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Managing Atopic Dermatitis

Food for the Soul: Finding the Best Specialist for You

Jalilah J. | Pre-K Visual Arts Teacher

Actual Eczema Sufferer

Managing Atopic Dermatitis

Food for the Soul: Finding the Best Specialist for You

Jalilah J. | Pre-K Visual Arts Teacher

Actual Eczema Sufferer

I compare my relationship with my doctor to a restaurant that serves great food. The food tastes even better when it’s presented in the right way and from a waiter or waitress who serves you with joy. That’s what I appreciate about my doctor. She has the “food” I need, but presents it all in a way that’s “digestible”—with care, love, and respect toward my condition and me as a person.

As a teacher, I know firsthand that one of the best recipes to serve my students is to always study and learn new approaches and techniques. One thing that separates my current dermatologist from my previous dermatologists is that she frequently travels to trainings to learn more about eczema and how she can better help me and other patients in her care. When I learned this, my respect and admiration for her grew so much more. Not only does she provide great literature, she takes the time to have a conversation with me, updates me on any new information from her trainings, and allows me to ask all the questions I want. And—believe it or not—the education my doctor provides makes me more patient with my skin. Even though my flares are somewhat unpredictable, my doctor keeps me informed and it makes a world of difference when it comes to coping with them.

Fortunately, I have found a specialist I am extremely grateful for, but, like a good meal, it took time. If you feel your appointments are rushed or you’re not being heard, I first recommend advocating for yourself. Try speaking with your doctor about how you are feeling. This conversation can be difficult, so find a technique that works best for you when voicing your concerns.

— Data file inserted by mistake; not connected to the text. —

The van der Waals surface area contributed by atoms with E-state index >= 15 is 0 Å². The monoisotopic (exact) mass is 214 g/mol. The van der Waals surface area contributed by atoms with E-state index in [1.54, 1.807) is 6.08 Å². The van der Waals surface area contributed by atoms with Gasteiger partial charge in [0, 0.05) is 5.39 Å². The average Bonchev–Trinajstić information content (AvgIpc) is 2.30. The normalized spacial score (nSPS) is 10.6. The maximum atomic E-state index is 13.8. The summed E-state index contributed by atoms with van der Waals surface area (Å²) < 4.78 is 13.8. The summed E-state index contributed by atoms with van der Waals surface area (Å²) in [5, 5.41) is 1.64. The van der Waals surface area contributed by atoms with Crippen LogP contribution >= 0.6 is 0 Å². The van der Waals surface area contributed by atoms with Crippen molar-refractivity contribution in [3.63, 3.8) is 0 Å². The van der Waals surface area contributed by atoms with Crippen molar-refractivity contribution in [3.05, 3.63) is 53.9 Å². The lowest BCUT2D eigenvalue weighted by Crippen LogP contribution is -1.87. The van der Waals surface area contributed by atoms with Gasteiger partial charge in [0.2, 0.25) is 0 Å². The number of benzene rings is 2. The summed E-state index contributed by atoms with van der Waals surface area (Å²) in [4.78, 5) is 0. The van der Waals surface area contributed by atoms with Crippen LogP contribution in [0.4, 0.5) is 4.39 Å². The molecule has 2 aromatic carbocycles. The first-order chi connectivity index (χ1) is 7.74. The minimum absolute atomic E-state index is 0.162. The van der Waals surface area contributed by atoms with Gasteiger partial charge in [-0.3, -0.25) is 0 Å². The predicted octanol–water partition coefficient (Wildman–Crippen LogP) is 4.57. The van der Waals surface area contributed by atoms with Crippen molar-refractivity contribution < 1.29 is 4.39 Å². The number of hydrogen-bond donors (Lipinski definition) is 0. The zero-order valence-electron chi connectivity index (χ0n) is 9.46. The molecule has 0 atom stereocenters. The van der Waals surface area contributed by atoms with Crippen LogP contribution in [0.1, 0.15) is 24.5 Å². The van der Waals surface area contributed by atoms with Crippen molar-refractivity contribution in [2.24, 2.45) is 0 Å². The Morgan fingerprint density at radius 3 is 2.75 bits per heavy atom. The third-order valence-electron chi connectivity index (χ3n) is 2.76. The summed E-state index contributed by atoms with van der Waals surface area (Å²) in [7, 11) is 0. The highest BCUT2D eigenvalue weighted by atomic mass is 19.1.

Eczema is frustrating in and of itself—you do not need to be frustrated with the one person who should be there for your betterment.

If you feel like something is not right, it may be time to seek out a new specialist. I know that switching doctors can be much like dating (you never know who they really are until your third or fourth “date,” or in this case, appointment), so I suggest asking trusted individuals for recommendations.

Before I chose my current specialist, I would carry a checklist of questions and qualities that were important to me to each appointment. Some of the questions I would ask included:

  1. Do you allot time for questions?
  2. Do you provide materials on my condition and treatment options?
  3. What is your general tone when speaking with patients?
  4. How will you help me cope with my eczema?
  5. How often do you attend trainings to learn more about eczema?
  6. How do you stay informed on the latest eczema treatments?

I know there are personal factors that come into play when searching for the right specialist, just like there are personal preferences when choosing a meal to order at a restaurant. Of course, what may be right for you may not be so important to someone else. But do know this—having the right specialist for you is possible and the end results can be well worth it.

Caregiver and patient stories reflect personal stories. Individual experiences may vary.